Injuries in Parking Areas

parking lot
For almost every shopping center, school, or condo working,
there is a parking area that enables individual’s access to these premises via
automobile. Parking areas are helpful and convenient spots to leave a vehicle
while individuals carry on with their everyday business, yet they can likewise
be conceivably perilous.  


Consistently, numerous individuals are harmed from mishaps
or assaults that happen in parking areas. 
As an open access public place, premises liability laws must
be addressed by proprietors of parking lots and garages. Individuals assume a
specific level of security in a parking area. In the event that carelessness
with respect to the parking lot or garage proprietor, the proprietor might be
considered responsible for the harms that originate from that damage. Law Offices of Jason L. McCoy, LLC is glad
to examine the obligation of the landowner of the parking lots and garages, and
how our Vernon, New Haven, Waterbury and Hartford clients can guarantee they
are legitimately compensated for harms occurring at fault of the proprietors’
negligence in parking lots and/or parking garage.


Obligation of Care: Premises liability laws have been based on the understanding
that property owners must comply to a specific legitimate obligation of care.
Those that are at the owner’s premises as a customer or guest of a tenant are
known under CT law as invitees, and are owed the highest duty under CT law.
This duty requires the landowner to inspect their property for latent defects,
provide warnings of defects, and maintain their property to make it reasonably
safe. Failure to this exposes the landowner to liability to the invitee under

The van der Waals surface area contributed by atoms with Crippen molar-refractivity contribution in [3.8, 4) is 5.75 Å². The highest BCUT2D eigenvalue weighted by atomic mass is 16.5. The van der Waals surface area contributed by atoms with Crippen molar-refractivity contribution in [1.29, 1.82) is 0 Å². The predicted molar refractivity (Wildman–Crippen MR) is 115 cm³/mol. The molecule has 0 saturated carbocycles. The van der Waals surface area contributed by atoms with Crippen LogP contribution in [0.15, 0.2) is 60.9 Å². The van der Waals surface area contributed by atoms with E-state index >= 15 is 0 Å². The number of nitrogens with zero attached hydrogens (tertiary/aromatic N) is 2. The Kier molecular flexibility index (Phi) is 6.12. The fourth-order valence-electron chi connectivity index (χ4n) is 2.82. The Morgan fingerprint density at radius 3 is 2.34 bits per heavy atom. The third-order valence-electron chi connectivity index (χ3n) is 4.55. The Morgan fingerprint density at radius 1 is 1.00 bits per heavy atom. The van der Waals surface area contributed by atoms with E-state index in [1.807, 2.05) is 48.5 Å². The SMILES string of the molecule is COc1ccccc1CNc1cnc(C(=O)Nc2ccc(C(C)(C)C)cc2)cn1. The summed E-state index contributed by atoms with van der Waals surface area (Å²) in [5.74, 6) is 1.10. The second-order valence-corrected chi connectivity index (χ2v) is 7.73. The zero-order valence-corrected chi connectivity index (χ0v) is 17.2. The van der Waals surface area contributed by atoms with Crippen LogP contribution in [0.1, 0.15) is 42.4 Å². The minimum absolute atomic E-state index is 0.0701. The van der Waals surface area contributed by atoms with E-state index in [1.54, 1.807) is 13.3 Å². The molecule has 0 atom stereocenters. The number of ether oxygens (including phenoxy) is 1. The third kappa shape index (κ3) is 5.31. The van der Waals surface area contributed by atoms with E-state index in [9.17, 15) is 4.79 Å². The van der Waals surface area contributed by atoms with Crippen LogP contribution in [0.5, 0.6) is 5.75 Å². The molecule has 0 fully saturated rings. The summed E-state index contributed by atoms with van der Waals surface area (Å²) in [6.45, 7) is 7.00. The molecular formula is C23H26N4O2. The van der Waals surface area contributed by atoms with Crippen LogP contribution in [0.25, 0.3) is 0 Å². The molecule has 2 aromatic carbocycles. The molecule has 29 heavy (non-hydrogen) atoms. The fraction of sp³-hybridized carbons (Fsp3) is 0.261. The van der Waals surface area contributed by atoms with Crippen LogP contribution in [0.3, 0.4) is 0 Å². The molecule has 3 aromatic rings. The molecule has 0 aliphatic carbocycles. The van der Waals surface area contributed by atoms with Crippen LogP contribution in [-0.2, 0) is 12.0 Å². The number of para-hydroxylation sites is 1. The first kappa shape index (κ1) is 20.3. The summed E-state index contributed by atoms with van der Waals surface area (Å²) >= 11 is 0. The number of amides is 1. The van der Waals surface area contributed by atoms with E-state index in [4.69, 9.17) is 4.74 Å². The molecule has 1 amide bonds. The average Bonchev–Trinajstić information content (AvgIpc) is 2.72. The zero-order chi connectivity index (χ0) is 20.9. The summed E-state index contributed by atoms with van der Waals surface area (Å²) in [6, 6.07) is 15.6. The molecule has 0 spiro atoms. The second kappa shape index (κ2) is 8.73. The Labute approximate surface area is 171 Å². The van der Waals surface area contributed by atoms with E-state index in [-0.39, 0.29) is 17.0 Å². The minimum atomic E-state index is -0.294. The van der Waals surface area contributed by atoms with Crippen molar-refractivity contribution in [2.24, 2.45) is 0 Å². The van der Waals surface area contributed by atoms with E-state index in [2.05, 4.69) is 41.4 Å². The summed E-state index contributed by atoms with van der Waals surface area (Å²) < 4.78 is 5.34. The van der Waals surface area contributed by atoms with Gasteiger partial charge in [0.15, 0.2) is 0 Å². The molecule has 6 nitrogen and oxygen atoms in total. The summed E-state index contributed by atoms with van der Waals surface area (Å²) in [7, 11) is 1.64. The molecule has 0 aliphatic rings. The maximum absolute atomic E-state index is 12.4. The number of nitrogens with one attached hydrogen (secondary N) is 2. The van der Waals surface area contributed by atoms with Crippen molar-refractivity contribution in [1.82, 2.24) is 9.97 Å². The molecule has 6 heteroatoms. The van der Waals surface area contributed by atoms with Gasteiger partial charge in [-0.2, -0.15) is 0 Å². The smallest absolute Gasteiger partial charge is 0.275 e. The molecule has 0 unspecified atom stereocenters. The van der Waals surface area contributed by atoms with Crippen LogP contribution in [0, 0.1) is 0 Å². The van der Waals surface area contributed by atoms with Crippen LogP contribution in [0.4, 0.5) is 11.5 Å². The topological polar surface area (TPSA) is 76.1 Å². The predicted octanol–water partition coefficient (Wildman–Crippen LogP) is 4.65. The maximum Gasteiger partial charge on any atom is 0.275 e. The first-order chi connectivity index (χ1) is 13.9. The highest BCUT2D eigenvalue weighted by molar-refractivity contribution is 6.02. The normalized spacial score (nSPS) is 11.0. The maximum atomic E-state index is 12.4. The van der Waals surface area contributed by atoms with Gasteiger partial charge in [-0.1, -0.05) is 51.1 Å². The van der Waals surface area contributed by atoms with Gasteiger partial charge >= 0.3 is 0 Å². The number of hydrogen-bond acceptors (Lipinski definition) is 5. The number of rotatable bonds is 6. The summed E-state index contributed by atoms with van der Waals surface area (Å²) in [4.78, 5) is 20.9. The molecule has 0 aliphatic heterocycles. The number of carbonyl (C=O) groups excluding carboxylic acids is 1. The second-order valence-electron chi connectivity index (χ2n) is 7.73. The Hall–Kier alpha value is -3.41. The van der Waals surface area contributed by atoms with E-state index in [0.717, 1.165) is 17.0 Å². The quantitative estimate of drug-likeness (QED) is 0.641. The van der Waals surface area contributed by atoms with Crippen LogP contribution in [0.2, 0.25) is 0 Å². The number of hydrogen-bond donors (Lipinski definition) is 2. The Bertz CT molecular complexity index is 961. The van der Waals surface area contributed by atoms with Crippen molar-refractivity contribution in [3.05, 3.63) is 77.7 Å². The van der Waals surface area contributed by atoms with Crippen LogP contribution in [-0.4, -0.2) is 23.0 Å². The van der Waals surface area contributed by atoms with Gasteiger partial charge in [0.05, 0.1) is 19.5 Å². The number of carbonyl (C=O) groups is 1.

the law.  You are presumed to use all due care under Connecticut Law as an invitee.  


These premises liability laws apply to all territories of
the property, including the parking area. The landowner owed a non-delegable
duty to maintain their property and cannot pass off this responsibility to
those it hires to do work there.


Parking Area Hazards: Mishaps are normal in parking garages. There are numerous
components that can add to these. 
Probably the most widely recognized parking area perils


Poor Lighting: A dim/dark parking area can be a hazardous
place. Poor lighting frequently adds to mis-steps and falls. Poor lighting is
likewise perfect for criminal action, as it makes it easier to slip around in
the shadows. Subsequently, poor lighting expands the danger of burglary and
physical assault, exposing the landowner to a separate claim for negligently
failing to provide adequate security for its invitees.


Damaged Asphalt: Parking areas are utilized by numerous
autos on any given day, so it isn’t a surprise that parking garage asphalt
regularly ends up needing repair. Larger breaks, pot-holes, and unsafe wheel
stops would all be able to be harmful or cause a fall or worse. A proper
inspection would notice these slow developing defects and require the landowner
to have them repaired immediately, or face liability.


Lacking or Poor Signage: Inadequate or poor signage is a
specific worry for parking areas and structures. At the point when numerous
autos are parked in a little space, inappropriate signage can increase the
danger of an auto collision or, even worse, a passerby. While careless drivers
can be considered in charge of these mishaps, premises liability laws likewise
regularly apply.


Lacking Security:  One area that Attorney Jason L. McCoy handles with significate experience, and most law firms do not handle, which is referred to as inadequate security in parking lots or for that matter almost any premises which the owner has a financial motive to operate including municipal run garages and lots.  Parking
lot and garage proprietors are not committed to provide security or adequate staff. Be that as it may, if a parking area is particularly large, if
wrong-doing is an issue in that part of town, and if the property proprietors operate for profit from the location, it is sensible to believe that